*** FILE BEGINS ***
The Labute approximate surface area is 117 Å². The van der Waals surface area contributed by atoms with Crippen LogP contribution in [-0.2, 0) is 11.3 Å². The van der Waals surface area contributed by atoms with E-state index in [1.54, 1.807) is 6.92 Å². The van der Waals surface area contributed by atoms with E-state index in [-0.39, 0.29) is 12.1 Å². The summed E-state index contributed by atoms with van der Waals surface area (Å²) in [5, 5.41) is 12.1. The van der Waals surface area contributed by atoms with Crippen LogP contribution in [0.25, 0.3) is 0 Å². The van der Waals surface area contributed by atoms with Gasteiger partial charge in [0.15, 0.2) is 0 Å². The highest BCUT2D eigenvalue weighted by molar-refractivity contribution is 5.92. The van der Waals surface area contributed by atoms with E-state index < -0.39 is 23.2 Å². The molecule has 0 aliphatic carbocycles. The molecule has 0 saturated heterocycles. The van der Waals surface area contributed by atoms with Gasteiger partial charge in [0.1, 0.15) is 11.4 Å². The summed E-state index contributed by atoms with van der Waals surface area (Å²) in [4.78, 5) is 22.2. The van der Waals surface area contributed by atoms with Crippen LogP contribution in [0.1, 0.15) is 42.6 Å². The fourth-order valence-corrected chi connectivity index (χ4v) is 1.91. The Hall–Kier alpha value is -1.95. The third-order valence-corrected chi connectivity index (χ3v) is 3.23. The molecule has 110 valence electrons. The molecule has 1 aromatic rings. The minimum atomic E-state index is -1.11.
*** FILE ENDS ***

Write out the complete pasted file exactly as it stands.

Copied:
The Labute approximate surface area is 117 Å². The van der Waals surface area contributed by atoms with Crippen LogP contribution in [-0.2, 0) is 11.3 Å². The van der Waals surface area contributed by atoms with E-state index in [1.54, 1.807) is 6.92 Å². The van der Waals surface area contributed by atoms with E-state index in [-0.39, 0.29) is 12.1 Å². The summed E-state index contributed by atoms with van der Waals surface area (Å²) in [5, 5.41) is 12.1. The van der Waals surface area contributed by atoms with Crippen LogP contribution in [0.25, 0.3) is 0 Å². The van der Waals surface area contributed by atoms with Gasteiger partial charge in [0.15, 0.2) is 0 Å². The highest BCUT2D eigenvalue weighted by molar-refractivity contribution is 5.92. The van der Waals surface area contributed by atoms with E-state index < -0.39 is 23.2 Å². The molecule has 0 aliphatic carbocycles. The molecule has 0 saturated heterocycles. The van der Waals surface area contributed by atoms with Gasteiger partial charge in [0.1, 0.15) is 11.4 Å². The summed E-state index contributed by atoms with van der Waals surface area (Å²) in [4.78, 5) is 22.2. The van der Waals surface area contributed by atoms with Crippen LogP contribution in [0.1, 0.15) is 42.6 Å². The fourth-order valence-corrected chi connectivity index (χ4v) is 1.91. The Hall–Kier alpha value is -1.95. The third-order valence-corrected chi connectivity index (χ3v) is 3.23. The molecule has 110 valence electrons. The molecule has 1 aromatic rings. The minimum atomic E-state index is -1.11.